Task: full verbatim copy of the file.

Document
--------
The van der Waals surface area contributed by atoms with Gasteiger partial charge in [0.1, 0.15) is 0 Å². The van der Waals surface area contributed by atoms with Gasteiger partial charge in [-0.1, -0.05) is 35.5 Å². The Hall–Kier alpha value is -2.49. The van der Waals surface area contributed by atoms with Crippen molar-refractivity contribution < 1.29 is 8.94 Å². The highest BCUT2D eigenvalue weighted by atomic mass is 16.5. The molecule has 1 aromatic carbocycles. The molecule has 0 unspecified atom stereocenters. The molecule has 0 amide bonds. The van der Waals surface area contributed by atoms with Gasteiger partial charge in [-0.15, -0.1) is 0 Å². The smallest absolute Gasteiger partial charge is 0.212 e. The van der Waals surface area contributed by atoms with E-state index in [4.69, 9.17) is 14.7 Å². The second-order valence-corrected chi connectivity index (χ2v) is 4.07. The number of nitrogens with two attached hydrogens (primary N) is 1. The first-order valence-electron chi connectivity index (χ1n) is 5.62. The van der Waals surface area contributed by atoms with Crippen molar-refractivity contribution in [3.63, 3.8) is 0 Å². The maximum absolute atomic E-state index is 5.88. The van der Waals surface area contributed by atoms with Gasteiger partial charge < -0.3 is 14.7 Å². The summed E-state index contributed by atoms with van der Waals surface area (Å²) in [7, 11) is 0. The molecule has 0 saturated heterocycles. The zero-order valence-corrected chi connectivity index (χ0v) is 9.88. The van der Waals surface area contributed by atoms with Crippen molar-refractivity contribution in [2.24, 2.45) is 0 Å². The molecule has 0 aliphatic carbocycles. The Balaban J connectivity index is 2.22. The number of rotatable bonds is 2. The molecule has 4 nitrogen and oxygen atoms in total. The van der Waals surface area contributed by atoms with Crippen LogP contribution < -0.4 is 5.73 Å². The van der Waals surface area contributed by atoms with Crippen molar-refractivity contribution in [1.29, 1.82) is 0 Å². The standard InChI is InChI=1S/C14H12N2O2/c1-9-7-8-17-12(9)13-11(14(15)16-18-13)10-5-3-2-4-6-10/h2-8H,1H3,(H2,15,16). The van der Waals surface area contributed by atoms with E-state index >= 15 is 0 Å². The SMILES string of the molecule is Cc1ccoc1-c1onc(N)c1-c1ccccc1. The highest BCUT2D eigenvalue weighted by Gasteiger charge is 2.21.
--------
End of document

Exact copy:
The van der Waals surface area contributed by atoms with Gasteiger partial charge in [0.1, 0.15) is 0 Å². The van der Waals surface area contributed by atoms with Gasteiger partial charge in [-0.1, -0.05) is 35.5 Å². The Hall–Kier alpha value is -2.49. The van der Waals surface area contributed by atoms with Crippen molar-refractivity contribution < 1.29 is 8.94 Å². The highest BCUT2D eigenvalue weighted by atomic mass is 16.5. The molecule has 1 aromatic carbocycles. The molecule has 0 unspecified atom stereocenters. The molecule has 0 amide bonds. The van der Waals surface area contributed by atoms with Gasteiger partial charge in [-0.15, -0.1) is 0 Å². The smallest absolute Gasteiger partial charge is 0.212 e. The van der Waals surface area contributed by atoms with E-state index in [4.69, 9.17) is 14.7 Å². The second-order valence-corrected chi connectivity index (χ2v) is 4.07. The number of nitrogens with two attached hydrogens (primary N) is 1. The first-order valence-electron chi connectivity index (χ1n) is 5.62. The van der Waals surface area contributed by atoms with Crippen molar-refractivity contribution in [3.63, 3.8) is 0 Å². The maximum absolute atomic E-state index is 5.88. The van der Waals surface area contributed by atoms with Gasteiger partial charge < -0.3 is 14.7 Å². The summed E-state index contributed by atoms with van der Waals surface area (Å²) in [7, 11) is 0. The molecule has 0 saturated heterocycles. The zero-order valence-corrected chi connectivity index (χ0v) is 9.88. The van der Waals surface area contributed by atoms with Crippen molar-refractivity contribution in [2.24, 2.45) is 0 Å². The molecule has 0 aliphatic carbocycles. The Balaban J connectivity index is 2.22. The number of rotatable bonds is 2. The molecule has 4 nitrogen and oxygen atoms in total. The van der Waals surface area contributed by atoms with Crippen LogP contribution < -0.4 is 5.73 Å². The van der Waals surface area contributed by atoms with Crippen molar-refractivity contribution in [1.29, 1.82) is 0 Å². The standard InChI is InChI=1S/C14H12N2O2/c1-9-7-8-17-12(9)13-11(14(15)16-18-13)10-5-3-2-4-6-10/h2-8H,1H3,(H2,15,16). The van der Waals surface area contributed by atoms with E-state index >= 15 is 0 Å². The SMILES string of the molecule is Cc1ccoc1-c1onc(N)c1-c1ccccc1. The highest BCUT2D eigenvalue weighted by Gasteiger charge is 2.21.